BURZICHELLI: NEW STATS HIGHLIGHT NEED FOR BILL TARGETING ABUSIVE DEBT COLLECTION PRACTICES

(TRENTON) – Assemblyman John Burzichelli on Tuesday said new stats showing a surge in complaints about harassment by debt collectors highlight the need for his legislation targeting abusive debt collection practices.
Complaints of harassment by debt collectors surged 50 percent to 67,550 in 2009, according to the Federal Trade Commission, and are on track to jump 13 percent this year, based on the number of FTC complaints filed in the first six months.
The top complaint is repeated calls, and it’s not uncommon for collectors to bombard consumers with back-to-back calls for days, weeks, months and even years.
Meanwhile, complaints of debt collectors using obscene or abusive language spiked 35 percent last year.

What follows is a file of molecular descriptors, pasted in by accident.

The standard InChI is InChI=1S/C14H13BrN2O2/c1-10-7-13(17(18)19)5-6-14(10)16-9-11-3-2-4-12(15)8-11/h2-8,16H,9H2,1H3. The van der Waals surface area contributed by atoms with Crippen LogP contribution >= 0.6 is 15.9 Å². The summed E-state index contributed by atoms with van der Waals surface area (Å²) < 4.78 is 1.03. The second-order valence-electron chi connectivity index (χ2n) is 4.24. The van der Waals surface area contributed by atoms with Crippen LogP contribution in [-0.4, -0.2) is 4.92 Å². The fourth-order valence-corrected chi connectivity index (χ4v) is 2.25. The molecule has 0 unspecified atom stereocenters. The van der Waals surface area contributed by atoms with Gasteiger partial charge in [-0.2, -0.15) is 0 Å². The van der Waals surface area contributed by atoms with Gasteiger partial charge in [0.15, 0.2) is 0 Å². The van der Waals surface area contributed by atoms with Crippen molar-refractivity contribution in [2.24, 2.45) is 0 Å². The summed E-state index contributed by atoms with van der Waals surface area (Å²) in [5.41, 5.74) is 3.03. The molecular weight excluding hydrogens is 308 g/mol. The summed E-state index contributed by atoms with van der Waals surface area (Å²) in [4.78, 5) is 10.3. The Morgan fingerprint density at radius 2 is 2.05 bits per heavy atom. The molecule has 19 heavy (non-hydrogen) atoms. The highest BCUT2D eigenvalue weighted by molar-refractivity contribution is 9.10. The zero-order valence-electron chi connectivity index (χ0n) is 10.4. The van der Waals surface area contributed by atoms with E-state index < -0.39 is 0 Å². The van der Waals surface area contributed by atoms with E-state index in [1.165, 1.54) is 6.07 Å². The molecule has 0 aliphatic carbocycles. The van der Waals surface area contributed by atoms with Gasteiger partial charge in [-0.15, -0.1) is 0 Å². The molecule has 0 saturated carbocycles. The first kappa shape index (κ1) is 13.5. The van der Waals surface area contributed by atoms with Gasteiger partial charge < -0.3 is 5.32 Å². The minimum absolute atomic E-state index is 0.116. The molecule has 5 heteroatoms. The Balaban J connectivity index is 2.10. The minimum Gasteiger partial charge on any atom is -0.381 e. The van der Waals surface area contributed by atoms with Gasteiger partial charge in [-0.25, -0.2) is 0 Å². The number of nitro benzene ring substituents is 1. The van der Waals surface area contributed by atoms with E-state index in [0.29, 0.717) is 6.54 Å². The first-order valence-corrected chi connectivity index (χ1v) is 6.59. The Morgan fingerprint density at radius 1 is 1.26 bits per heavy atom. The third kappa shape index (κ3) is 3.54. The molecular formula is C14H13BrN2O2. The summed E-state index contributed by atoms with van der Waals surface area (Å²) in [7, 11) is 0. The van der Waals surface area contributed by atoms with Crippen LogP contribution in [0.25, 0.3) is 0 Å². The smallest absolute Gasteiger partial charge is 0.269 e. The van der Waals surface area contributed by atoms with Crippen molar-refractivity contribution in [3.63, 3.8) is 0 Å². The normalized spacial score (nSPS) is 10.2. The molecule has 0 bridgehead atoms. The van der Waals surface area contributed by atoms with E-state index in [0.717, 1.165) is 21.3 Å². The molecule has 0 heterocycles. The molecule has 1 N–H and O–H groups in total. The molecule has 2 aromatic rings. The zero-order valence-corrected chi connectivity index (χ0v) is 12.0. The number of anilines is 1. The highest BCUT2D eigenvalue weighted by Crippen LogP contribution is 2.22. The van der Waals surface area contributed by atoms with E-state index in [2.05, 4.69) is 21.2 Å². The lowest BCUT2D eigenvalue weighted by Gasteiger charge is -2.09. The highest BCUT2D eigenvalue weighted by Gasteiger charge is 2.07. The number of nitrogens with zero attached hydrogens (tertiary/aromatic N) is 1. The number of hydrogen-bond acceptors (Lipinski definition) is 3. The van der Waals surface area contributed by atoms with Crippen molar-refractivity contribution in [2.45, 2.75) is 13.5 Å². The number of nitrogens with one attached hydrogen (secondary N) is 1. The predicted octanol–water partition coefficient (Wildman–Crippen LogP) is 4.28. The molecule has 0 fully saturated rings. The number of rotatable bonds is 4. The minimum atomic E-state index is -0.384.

“If anyone needed convincing that we need this law, here is their answer,” said Burzichelli. “We’re doing nothing here to relieve a consumer of a rightful debt, but this is a fairness bill that’s needed more than ever to ensure consumers aren’t harassed by debt collectors who know no bounds and toss common decency out the window.”
For more details on the consumer complaints, see this CNN Money story:
http://money.cnn.com/2010/07/09/news/economy/debt_collection_harassment/index.htm.
Burzichelli is sponsoring the bill (A-1700) with Matthew W. Milam, Wayne DeAngelo and Paul Moriarty
The New Jersey Fair Debt Collection Practices Act would eliminate abusive debt collection practices and provide consumers a way to dispute and validate debt information to ensure its accuracy.
“What we’re doing here is creating guidelines under which debt collectors may conduct business, defining the rights of consumers and prescribing penalties for violations,” said Burzichelli (D-Gloucester/Cumberland/Salem).”At it’s core, this is simply consumer protection.”
“We’re not looking to halt efforts to try to collect a debt,” said Milam (D-Atlantic/Cape May/Cumberland). “What we’re doing here is putting a stop to harassing, oppressing, intimidating and abusive conduct by those collecting debts.”